Currently, tire recycling operations occur in three-stages: (1) collection and transportation of spent tires to a processing site, (2) shredding the tires into chips, and (3) processing the chips into various marketable products. Since a tire occupies such a large volume, its transportation cost is quite high, limiting the practical distance between a collection and a processing site to about 150 miles. Process economics dictate that plants must be sized to recycle at least two million tires per year. But such sized plants place a high demand on available tires and inevitably require that tires be shipped from ever more distant sources. Furthermore, the plants consume a large amount of energy and have high maintenance costs. As a result, these current operations tend to provide recycling companies with only a marginal return on their investment.

There are several patents that describe other methods of reclaiming the rubber from tires. Some of these involve the use of high pressure fluids such as the patents by Rutherford (U.S. Pat. No. 5,794,861) and Shinal (U.S. Pat. No. 5,683,038). In Veres (U.S. Pat. No. 5,482,215) a tread strip is fed in a flat state past a rotary cutter removing the tread rubber in a particulate form and the remaining belt is processed with ultra high pressure fluids. Bedjukh et al. (U.S. Pat. No. 6,391,930) describes a method for destroying tires with metallic cords using electric discharge.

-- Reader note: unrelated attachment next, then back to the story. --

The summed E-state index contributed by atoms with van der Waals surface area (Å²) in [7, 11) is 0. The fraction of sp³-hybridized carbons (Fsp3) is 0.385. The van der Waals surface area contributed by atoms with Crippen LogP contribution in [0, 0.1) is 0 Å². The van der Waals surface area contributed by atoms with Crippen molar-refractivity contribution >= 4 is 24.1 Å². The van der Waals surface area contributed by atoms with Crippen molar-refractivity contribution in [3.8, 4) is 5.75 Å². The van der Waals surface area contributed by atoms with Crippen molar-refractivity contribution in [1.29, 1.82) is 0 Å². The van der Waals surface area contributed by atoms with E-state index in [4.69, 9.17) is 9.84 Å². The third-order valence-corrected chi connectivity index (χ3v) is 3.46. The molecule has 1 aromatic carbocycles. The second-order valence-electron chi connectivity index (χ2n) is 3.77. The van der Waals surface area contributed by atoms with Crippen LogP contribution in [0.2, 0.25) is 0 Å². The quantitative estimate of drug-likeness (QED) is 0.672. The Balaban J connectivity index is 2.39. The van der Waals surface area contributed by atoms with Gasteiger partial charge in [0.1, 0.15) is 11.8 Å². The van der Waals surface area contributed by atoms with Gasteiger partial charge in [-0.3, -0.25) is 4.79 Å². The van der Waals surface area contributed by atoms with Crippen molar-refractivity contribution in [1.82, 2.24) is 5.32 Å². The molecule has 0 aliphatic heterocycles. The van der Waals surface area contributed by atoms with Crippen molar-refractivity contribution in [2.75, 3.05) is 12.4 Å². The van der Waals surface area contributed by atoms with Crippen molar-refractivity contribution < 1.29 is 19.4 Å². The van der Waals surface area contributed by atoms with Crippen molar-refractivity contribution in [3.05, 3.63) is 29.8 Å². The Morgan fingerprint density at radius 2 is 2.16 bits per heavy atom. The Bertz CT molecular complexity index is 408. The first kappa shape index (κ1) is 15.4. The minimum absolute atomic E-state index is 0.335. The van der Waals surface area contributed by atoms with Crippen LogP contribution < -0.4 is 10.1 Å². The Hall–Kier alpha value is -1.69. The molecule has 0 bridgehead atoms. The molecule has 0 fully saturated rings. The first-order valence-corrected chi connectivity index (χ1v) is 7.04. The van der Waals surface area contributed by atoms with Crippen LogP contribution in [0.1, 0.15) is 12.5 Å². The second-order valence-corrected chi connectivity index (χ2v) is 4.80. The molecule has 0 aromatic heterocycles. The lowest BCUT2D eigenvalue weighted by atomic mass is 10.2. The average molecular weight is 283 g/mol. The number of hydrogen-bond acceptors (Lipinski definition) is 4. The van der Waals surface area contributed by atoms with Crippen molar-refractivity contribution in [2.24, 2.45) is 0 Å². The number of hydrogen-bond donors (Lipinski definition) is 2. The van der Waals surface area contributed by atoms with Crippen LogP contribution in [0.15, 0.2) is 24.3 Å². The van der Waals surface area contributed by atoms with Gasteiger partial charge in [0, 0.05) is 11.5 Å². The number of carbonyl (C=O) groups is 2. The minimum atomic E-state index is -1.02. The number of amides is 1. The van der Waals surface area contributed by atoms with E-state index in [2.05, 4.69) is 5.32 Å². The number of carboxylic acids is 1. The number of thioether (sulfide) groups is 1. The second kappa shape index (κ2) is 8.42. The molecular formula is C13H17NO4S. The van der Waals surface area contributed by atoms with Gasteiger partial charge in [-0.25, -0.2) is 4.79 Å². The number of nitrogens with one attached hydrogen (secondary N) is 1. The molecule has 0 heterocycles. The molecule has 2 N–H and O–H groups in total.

There are other patents that refer to the use of tire pre-softening agents including a patent by Hunt, et al. (U.S. Pat. No. 5,362,759 and U.S. Pat. No. 5,611,462), Hunt and Hall (U.S. Pat. No. 5,362,759), Wortham (U.S. Pat. No. 6,872,754), Adkins (U.S. Pat. No. 5,905,095), Dobozy (U.S. Pat. No. 5,316,224), and Martinez (U.S. Pat. No. 5,304 . . . ). All of these patents, with the exception of the Martinez patent use shredded tires as the basic feedstock and reduce the size of the rubber by grinding the softened chips with the wire in place. The Martinez patent soaks primarily whole tires and then separates the tire components in a “pulverizing tank” using fluid or mechanical force. The first set of patents, while using less energy due to the pre-softened rubber, still use more energy and require more maintenance than necessary because the steel is still imbedded in the rubber during the grinding process. The Martinez patent avoids grinding the rubber with the metal embedded but introduces other problems associated with handling and soaking whole tires.